|Le||Sierra Leonean leone|
|E||Swazi lilangeni||Symbol based on the plural form "emalangeni" However the one-lilageni note employs the currency symbol L|
|lp||Croatian lipa||A centesimal division of the kuna.|
|₺||Turkish lira||Unicode: U+20BA ₺ TURKISH LIRA SIGN|
|M||Lesotho loti||Symbol based on plural form "maloti". The one-loti note employs the symbol L|
|Azerbaijani manat||Also m. or man. Unicode: U+20BC ₼ MANAT SIGN (may display incorrectly)|
|KM||Bosnia and Herzegovina convertible mark||Cyrillic form: КМ|
|MT||Mozambican metical||Also MTn|
|₥||Mill, mil, etc.||An uncommon millesimal subdivision of US dollars and other currencies. (See mill (currency).)|
|Nfk||Eritrean nakfa||Also Nfa|
|MOP$||Macanese pataca||Also 圓 and 元|
|p||Alderney, British, Falkland Islands, Gibraltar, Guernsey, Jersey, Manx and Saint Helena pennies||The penny is now a centesimal division of the pound.|
|₱||Philippine peso||Also ₱, PHP, and P|
|pt||Egyptian piastre||A centesimal division of the Egyptian pound. A local symbol used in handwriting and occasionally print is represented by a stylised form of "Arabic Letter Dotless Qaf" ٯ placed above the digits. Due to inflation and lack of computer support its use is dwindling.|
|£||Alderney, British, Falkland Islands, Gibraltar, Guernsey, Jersey, Manx and Saint Helena pounds
Egyptian pound (E£)
|Also ₤ and L. All, except EGP, are pegged 1:1 to GBP.
EGP also abbreviated "L.E." (for French livre égyptienne), and, in Arabic, ج.م.
|q||Albanian qindarkë||A centesimal division of the lek.|
|R||South African rand||Also sometimes Russian etc rubles.|
|R$||Brazilian real||The $ is sometimes written with a double bar like a double-barred dollar sign:|
|﷼||Iranian rial||Unicode: U+FDFC ﷼ RIAL SIGN|
|ر.ق||Qatari riyal||Latin: QR|
|ر.س||Saudi riyal||Latin: SR. Also ﷼|
|₽||Russian ruble||Unicode: U+20BD ₽ RUBLE SIGN|
|Rf.||Maldivian rufiyaa||Also MRf., MVR and .ރ|
|₹||Indian rupee||Previously ₨ or Re (before 15 July 2010). Unicode: U+20B9 ₹ INDIAN RUPEE SIGN|
|₨||Mauritian, Nepalese (N₨/रू.), Pakistani and Sri Lankan (SLRs/රු) rupees||Unicode: U+20A8 ₨ RUPEE SIGN|
|SRe||Seychellois rupee||Also SR|
|₪||Israeli new shekel|
|Tsh||Tanzanian shilling||Also TSh|
|Ksh||Kenyan shilling||Also KSh|
|SDR||Special drawing rights|
|, сом||Kyrgyzstani som||: Early in 2017 the National Bank of the Kyrgyz Republic approved an underlined C as new currency symbol.|
|৳||Bangladeshi Taka||Also Tk|
|WS$||Samoan tālā||Symbol based on previous name "West Samoan tala". Also T and ST. See also $.|
|Kazakhstani tenge||U+20B8 ₸ TENGE SIGN (may display incorrectly)|
|₩||North Korean won; South Korean won|
|¥||Japanese yen (円/圓); Chinese Renminbi yuan (元/圆)||Used with one and two crossbars.|
円 (en, lit. "circle") is usually used in Japan.
元 is also used in reference to the Macanese pataca and the Hong Kong and Taiwanese dollars.
Unicode: U+00A5 ¥ YEN SIGN, U+FFE5 ￥ FULLWIDTH YEN SIGN
|Language||Sign in Unicode|
|Tamil||U+0BF9 ௹ TAMIL RUPEE SIGN (HTML |
|Gujarati||U+0AF1 ૱ GUJARATI RUPEE SIGN (HTML |
|Kannada||U+0CB0 ರ KANNADA LETTER RA (HTML |
|Sinhala||U+0DD4 රු SINHALA VOWEL SIGN KETTI PAA-PILLA (HTML |
|North Indic||U+A838 ꠸ NORTH INDIC RUPEE MARK (HTML |
|Wancho||U+1E2FF 𞋿 WANCHO NGUN SIGN (HTML |
List of historic currency symbols
Some of these symbols may not display correctly.
|₢ Cr$||Brazilian cruzeiro|
|₰||Pfennig, a subdivision of the German Mark (1875–1923) and the German Reichsmark (1923–1948)|
|M||East German Deutsche Mark (east) (1948–1964)|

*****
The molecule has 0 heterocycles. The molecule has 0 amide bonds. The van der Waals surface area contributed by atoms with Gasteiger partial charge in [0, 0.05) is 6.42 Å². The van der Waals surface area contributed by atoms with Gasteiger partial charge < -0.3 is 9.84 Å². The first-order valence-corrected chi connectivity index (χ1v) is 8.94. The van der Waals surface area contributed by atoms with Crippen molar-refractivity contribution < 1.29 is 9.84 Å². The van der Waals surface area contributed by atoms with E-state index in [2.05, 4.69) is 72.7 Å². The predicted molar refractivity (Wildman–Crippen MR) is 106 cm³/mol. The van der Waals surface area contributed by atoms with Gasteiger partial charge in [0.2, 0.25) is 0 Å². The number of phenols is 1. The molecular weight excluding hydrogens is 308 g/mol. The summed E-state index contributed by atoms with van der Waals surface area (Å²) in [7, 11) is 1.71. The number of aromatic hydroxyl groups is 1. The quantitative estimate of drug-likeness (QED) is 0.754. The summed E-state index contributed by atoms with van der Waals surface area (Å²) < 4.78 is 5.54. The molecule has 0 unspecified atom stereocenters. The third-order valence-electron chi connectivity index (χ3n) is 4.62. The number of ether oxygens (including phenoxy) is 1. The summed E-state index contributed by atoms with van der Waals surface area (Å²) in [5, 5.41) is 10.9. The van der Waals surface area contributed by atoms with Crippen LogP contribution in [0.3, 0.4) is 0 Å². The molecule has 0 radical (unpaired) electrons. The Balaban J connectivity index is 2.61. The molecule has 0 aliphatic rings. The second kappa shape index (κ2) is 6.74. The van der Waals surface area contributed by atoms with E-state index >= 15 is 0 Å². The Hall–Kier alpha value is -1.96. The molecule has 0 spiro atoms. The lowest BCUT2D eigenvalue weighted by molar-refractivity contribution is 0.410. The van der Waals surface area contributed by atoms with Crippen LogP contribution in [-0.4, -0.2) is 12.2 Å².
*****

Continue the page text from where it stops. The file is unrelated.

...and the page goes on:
|DM||West German and united German Deutsche Mark (west)(1948–2001)|
|₻||Nordic mark symbol used by Ludvig Holberg in Denmark and Norway in the 17th and 18th centuries|
|₠||ECU (not widely used, and now historical; replaced by the euro)|
|ƒ||Dutch gulden, currently used in the Netherlands Antilles and Aruba|
|Fr||Franc, used in France and other countries; in France an F with double bar (₣) was proposed in 1988 but never adopted|
|Kčs||Czechoslovak koruna (1919–1993)|
|₤||Lira, formerly used in Italy, San Marino and Vatican City (although not as an official symbol), and sometimes in Malta|
|Ls||Latvian lats (1922–2013, not continuously)|
|Lt||Lithuanian litas (1922–2014, not continuously)|
|M||East German Mark der DDR (1968–1990)|
|ℳ||German Mark (1875–1923)|
|MDN||East German Mark der Deutschen Notenbank (1964–1968)|
|mk||Finnish markka (1860–2002)|
|PF||Philippine peso fuerte (1852–1901)|
|₧||Spanish peseta (1869–2002)|
|R or RD||Swedish riksdaler (1777–1873)|
|ℛℳ||German reichsmark (1923–1948)|
|Portuguese escudo (cifrão)|
|Sk||Slovak koruna (1993–2008)|
|₷||Spesmilo (1907 – First World War) in the Esperanto movement|
|₶||Livre tournois, used in medieval France|
|𐆚||As coin used during the Roman Empire and Roman Republic|
|𐆖||Denarius coin used in Ancient Rome from 211 BC to the 3rd century AD|
|𐆙||Dupondius coin used during the Roman Empire and Roman Republic|
|𐆗||Quinarius coin used in Ancient Rome from 211 BC to the 3rd century AD|
|𐆘||Sestertius coin used in Ancient Rome from 211 BC to the 3rd century AD|
|£2 10s 3d, £2/10/3||The United Kingdom and British Commonwealth countries, before decimalisation, used several recognised formats for amounts in pounds, shillings and pence, all for the same amount. A hyphen or ASCII hyphen-minus was often used to indicate a zero amount of pence or shillings, e.g. 3/- or £4/-/6d|
|I/.||Peruvian inti (1985-1991)|
|৲||Bengali rupee mark|
|৹||Bengali ānā, historically used to represent 1/16th of a taka/rupee|
|৻||Bengali gaṇḍā, historically used to represent 1/20th of an ānā (1/320th of a taka/rupee)|
|߾||Dorome sign using the N'Ko alphabet|
|߿||Taman sign using the N'Ko alphabet|
|𞲰||Indic Siyaq rupee mark|
- List of currencies
- List of circulating currencies
- Currency Symbols (Unicode block)
- International currency symbol
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- Everson, Michael (2017-10-22). "N4787R2: Proposal to encode the Wancho script" (PDF).